So how does one avoid the bright yellow glow of the city and thus get real colours at night? Well, in this case a dedicated filter may be helpful – such as the Irix Edge Light Pollution filter – which is responsible for reducing the characteristic light emitted by the cityscape.
Considering light as a source of pollution may seem strange at first, but do we ever consider whether turning the light on in one room might be a little more visible than the light in another? The same thing happens with the city surroundings. They emit light at night in different ways and different colours (which are differing wavelengths), causing a glow that can effectively hamper or even prevent us taking photographs of stars or the Milky Way. Of course, the best solution would be to find a space free of air pollution, low humidity, and light pollution; but here we have to face up to brutal realities because there are relatively few places on earth that allow us such luxuries, and what there is, well, access to them is difficult. (Atacama Desert anybody?)
But let’s pause for a moment and consider the issue of light pollution. When looking at the cityscape at night, we can observe a yellowish glow over the buildings and structures, thanks to which we’re unable to see the stars in the sky. It’s in urbanized areas that we usually find sodium lamps, the cheapest source of light in operation. We all know what they are because they emit a typically yellow – and rather unpleasant – light which, paradoxically, is beneficial for us.
As we know, light consists of waves of different lengths. The human eye captures a spectrum of light with a wavelength of 400-700 nm, while sodium lamps emit a very narrow spectrum of light with a wavelength of ~ 589nm. Applying this knowledge, we can use an appropriate filter which has specialized coatings, and that will minimize the yellow colour being cast. The Irix Edge Light Pollution filter eliminates much of the light pollution emitted by most cities, thus allowing us to extract more astronomical objects from the sky.
It is worth noting that the light pollution filter is useful not only in astrophotography; it’s also helpful in any type of photography that we can devote to night-time shots in the cityscape scenery, giving it some interesting effects. The yellow light generated by the city’s sodium lighting significantly reduces the contrast and causes an ugly colour cast which can result in rather uninteresting photos: shots that are deprived of “that particular something”. The light pollution filter, which greatly reduces the yellow dominant, will allow us to extract the real colours being emitted by the city (signs, neon lights, lamps etc.), and significantly increase the contrast within the photographed scene.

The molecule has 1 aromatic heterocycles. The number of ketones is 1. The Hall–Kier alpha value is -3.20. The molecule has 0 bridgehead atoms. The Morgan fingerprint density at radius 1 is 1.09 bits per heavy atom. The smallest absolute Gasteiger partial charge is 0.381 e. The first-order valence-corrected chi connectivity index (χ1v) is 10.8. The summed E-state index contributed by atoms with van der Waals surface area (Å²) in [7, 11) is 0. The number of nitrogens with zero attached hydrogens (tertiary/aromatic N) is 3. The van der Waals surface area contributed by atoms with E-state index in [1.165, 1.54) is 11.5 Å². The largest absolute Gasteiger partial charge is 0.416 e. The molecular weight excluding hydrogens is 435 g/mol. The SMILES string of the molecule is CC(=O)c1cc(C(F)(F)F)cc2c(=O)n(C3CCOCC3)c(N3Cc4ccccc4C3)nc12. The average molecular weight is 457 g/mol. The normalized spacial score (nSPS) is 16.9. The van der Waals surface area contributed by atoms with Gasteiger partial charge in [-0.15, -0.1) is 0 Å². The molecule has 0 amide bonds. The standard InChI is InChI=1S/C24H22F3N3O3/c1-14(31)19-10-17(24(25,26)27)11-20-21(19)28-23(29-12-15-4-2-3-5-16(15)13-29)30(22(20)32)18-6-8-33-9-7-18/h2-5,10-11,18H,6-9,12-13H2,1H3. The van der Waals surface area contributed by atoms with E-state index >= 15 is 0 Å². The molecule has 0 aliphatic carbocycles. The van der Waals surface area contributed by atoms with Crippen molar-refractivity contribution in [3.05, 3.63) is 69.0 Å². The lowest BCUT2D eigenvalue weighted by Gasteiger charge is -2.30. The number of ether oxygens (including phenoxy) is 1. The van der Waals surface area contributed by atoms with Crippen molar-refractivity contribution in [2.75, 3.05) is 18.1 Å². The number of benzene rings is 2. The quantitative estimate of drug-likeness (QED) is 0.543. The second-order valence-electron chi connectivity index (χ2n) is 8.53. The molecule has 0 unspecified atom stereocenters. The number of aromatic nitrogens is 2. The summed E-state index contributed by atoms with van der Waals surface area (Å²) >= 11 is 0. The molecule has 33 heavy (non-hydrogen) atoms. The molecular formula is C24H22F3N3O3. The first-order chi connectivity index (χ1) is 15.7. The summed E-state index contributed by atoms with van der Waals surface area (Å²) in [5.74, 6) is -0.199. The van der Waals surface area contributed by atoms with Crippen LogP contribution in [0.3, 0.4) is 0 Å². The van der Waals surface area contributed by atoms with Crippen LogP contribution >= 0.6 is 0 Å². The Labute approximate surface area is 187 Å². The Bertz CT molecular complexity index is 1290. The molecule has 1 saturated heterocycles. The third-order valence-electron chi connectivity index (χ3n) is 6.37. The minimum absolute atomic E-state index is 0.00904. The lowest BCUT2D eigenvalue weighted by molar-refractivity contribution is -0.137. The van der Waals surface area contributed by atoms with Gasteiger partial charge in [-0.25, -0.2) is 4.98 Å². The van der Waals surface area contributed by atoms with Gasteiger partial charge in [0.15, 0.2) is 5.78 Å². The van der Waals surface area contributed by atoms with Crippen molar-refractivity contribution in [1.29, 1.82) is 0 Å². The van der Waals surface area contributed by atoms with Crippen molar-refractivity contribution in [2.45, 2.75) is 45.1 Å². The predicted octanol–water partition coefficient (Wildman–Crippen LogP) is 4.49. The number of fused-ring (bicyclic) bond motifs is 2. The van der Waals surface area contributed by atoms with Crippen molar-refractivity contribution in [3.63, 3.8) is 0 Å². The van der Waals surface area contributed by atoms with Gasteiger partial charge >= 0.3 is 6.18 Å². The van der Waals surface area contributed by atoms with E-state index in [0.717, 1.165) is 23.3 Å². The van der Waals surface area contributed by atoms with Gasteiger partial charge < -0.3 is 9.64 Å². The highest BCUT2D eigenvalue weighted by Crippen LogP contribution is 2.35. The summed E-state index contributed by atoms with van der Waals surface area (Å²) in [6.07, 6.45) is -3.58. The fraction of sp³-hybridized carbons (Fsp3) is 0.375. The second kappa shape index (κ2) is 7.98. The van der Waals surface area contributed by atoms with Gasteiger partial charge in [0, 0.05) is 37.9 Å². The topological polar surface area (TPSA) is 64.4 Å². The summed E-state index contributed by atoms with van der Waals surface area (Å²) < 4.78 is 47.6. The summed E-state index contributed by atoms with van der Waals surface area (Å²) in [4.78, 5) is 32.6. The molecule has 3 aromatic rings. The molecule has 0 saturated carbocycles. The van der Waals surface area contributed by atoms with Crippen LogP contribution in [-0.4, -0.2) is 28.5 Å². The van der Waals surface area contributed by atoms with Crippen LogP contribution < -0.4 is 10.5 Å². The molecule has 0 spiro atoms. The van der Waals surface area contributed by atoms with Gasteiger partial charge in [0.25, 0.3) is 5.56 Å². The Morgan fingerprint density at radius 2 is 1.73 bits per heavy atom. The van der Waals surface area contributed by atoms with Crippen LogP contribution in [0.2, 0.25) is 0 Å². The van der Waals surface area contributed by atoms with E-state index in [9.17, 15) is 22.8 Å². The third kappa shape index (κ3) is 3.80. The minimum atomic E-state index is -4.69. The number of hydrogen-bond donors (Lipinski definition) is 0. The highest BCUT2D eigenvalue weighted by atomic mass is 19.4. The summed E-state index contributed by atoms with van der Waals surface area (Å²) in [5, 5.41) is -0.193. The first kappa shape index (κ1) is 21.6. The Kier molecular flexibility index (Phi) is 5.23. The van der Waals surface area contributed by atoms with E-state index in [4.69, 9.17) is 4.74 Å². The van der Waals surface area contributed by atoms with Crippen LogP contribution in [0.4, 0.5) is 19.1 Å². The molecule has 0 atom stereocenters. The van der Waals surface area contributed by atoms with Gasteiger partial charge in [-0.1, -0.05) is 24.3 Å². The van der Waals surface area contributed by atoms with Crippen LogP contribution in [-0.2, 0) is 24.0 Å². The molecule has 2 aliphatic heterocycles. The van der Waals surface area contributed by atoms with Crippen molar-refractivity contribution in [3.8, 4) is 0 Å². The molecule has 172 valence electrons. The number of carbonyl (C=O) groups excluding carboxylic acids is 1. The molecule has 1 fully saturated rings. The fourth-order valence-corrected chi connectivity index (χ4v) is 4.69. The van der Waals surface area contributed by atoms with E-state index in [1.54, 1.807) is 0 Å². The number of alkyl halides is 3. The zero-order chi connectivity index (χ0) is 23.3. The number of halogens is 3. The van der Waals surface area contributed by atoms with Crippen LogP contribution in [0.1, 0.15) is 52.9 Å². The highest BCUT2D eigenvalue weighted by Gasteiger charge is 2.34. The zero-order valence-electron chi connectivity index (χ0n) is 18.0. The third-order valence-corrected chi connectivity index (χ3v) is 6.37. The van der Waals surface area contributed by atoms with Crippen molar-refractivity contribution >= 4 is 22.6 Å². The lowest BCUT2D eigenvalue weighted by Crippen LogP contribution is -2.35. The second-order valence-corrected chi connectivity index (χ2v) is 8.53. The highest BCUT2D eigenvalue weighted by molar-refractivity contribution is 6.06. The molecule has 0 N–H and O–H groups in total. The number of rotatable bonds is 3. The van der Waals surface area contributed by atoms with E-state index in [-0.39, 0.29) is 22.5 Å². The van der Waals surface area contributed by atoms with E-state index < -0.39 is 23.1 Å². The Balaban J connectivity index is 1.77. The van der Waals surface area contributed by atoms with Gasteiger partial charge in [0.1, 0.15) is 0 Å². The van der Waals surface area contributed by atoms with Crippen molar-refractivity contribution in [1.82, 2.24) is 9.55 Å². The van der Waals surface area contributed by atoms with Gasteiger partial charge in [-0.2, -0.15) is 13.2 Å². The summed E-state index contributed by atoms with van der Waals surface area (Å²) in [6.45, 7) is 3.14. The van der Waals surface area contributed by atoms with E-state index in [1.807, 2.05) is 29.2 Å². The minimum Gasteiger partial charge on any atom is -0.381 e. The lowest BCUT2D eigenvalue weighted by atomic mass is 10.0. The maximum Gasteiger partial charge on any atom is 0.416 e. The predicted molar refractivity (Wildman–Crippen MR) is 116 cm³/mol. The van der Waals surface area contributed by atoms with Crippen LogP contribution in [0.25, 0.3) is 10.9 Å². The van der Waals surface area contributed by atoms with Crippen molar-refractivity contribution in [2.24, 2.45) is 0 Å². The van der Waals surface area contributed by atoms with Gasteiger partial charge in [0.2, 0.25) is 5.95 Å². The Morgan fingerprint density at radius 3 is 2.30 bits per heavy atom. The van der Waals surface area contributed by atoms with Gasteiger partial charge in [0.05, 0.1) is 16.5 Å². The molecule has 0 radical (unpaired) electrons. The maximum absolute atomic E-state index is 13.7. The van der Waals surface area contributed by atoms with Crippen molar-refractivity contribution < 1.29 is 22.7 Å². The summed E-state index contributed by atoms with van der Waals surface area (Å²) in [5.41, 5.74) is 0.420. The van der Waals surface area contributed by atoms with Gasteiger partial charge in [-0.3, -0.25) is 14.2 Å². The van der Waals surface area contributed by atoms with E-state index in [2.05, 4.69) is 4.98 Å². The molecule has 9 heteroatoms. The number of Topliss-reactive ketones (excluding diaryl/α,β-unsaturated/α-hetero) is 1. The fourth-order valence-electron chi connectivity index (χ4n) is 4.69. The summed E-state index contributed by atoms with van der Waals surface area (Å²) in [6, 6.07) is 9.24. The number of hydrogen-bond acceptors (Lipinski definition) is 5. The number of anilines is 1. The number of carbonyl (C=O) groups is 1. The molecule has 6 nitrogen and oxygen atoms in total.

On this occasion, it’s worth mentioning that, in the Northern Hemisphere, we only have the possibility of photographing the Milky Way for a few months, so we should prepare ourselves in order not to lose this unique opportunity to take those breath-taking night scenes.
So when you don’t have what you want, you should like what you have.
While being in an urbanized area, let’s concentrate on how we can influence our surroundings and equipment so that the pictures we take are the best to our abilities. Here’s a few tips on how to prepare a night-time photo-trip to bring out those beautiful frames.
Check the humidity. It must be as low as possible. The winter season favours night-time photography because, at temperatures below zero degrees Celsius, the moisture simply freezes, making the air more transparent.
Investigate into the level of air pollution. It is worth checking to see if there is a high intensity of smog and other pollutants that can negatively affect our photos (and health).
Use maps that examine light pollution. Light pollution maps are widely available as well as being dedicated smartphone applications. Thanks to them you’ll find the least light polluted places.
Prepare and get to know the location well. Check where you can take interesting photographs and ensure that no landscape feature will obscure any key element of the picture such as the stars, nebulae, constellations, the Milky Way, etc.
Dress up warmly. It goes without saying that the nights are cold. But when standing still, often in the wind, the risk of getting cold is much higher. In addition, your fingers will become numb with the chill and can make the camera difficult to handle. An additional sweater and a thermos with coffee is highly recommended.
Make a list of things to take. It is always worth checking in advance if we’ve got all the necessary things. My set usually consists of a camera, two lenses (wide angle and tele), a tripod, light pollution filter, two memory cards and a minimum of two batteries.
Be sure to take care of your safety. It’s dark. It’s cold. Let someone know that you’re going out at night. You can’t predict what’s going to happen so it’s better that someone be informed.
Use the rule of 600!
This rule concerns the apparent movement of the stars in the sky caused by the rotation of the Earth and trying to avoid the effect of moving stars.
This rule is really simple to use: the ‘’600’’ should be divided by our focal length, and the result will be the maximum exposure time with no visible movement of the stars. For example, the lens that we’ll use is the Irix 15mm f/2.4, so we divide 600/15 = the 40s. With such a long period and bright optics (f/2.4) we can use the lowest possible ISO value, thus not only reducing the noise but also allowing our camera to record images with a wider dynamic range, which is really handy when, afterwards, we begin to post process our images.
Irix Brand Manager